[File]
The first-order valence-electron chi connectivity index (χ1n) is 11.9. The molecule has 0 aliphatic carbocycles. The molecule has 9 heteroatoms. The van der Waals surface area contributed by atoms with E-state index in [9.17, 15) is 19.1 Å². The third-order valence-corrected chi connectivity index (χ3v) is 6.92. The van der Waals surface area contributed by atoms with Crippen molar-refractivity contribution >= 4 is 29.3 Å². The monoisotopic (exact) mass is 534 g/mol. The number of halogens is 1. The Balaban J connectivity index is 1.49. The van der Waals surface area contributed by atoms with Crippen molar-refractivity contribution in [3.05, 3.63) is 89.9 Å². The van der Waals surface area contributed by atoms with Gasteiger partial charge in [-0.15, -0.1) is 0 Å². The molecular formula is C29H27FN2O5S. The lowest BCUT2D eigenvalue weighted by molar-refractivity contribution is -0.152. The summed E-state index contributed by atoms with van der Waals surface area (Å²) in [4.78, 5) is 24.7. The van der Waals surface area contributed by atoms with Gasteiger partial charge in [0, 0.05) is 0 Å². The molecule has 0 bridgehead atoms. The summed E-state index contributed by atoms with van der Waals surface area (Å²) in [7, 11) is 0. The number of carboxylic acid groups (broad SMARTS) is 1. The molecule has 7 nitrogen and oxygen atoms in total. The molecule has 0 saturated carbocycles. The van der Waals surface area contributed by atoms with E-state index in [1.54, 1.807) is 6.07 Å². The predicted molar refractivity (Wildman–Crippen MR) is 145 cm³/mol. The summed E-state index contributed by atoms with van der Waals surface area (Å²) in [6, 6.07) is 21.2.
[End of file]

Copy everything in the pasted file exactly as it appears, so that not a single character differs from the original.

The first-order valence-electron chi connectivity index (χ1n) is 11.9. The molecule has 0 aliphatic carbocycles. The molecule has 9 heteroatoms. The van der Waals surface area contributed by atoms with E-state index in [9.17, 15) is 19.1 Å². The third-order valence-corrected chi connectivity index (χ3v) is 6.92. The van der Waals surface area contributed by atoms with Crippen molar-refractivity contribution >= 4 is 29.3 Å². The monoisotopic (exact) mass is 534 g/mol. The number of halogens is 1. The Balaban J connectivity index is 1.49. The van der Waals surface area contributed by atoms with Crippen molar-refractivity contribution in [3.05, 3.63) is 89.9 Å². The van der Waals surface area contributed by atoms with Gasteiger partial charge in [-0.15, -0.1) is 0 Å². The molecular formula is C29H27FN2O5S. The lowest BCUT2D eigenvalue weighted by molar-refractivity contribution is -0.152. The summed E-state index contributed by atoms with van der Waals surface area (Å²) in [4.78, 5) is 24.7. The van der Waals surface area contributed by atoms with Gasteiger partial charge in [0, 0.05) is 0 Å². The molecule has 0 bridgehead atoms. The summed E-state index contributed by atoms with van der Waals surface area (Å²) in [7, 11) is 0. The number of carboxylic acid groups (broad SMARTS) is 1. The molecule has 7 nitrogen and oxygen atoms in total. The molecule has 0 saturated carbocycles. The van der Waals surface area contributed by atoms with E-state index in [1.54, 1.807) is 6.07 Å². The predicted molar refractivity (Wildman–Crippen MR) is 145 cm³/mol. The summed E-state index contributed by atoms with van der Waals surface area (Å²) in [6, 6.07) is 21.2.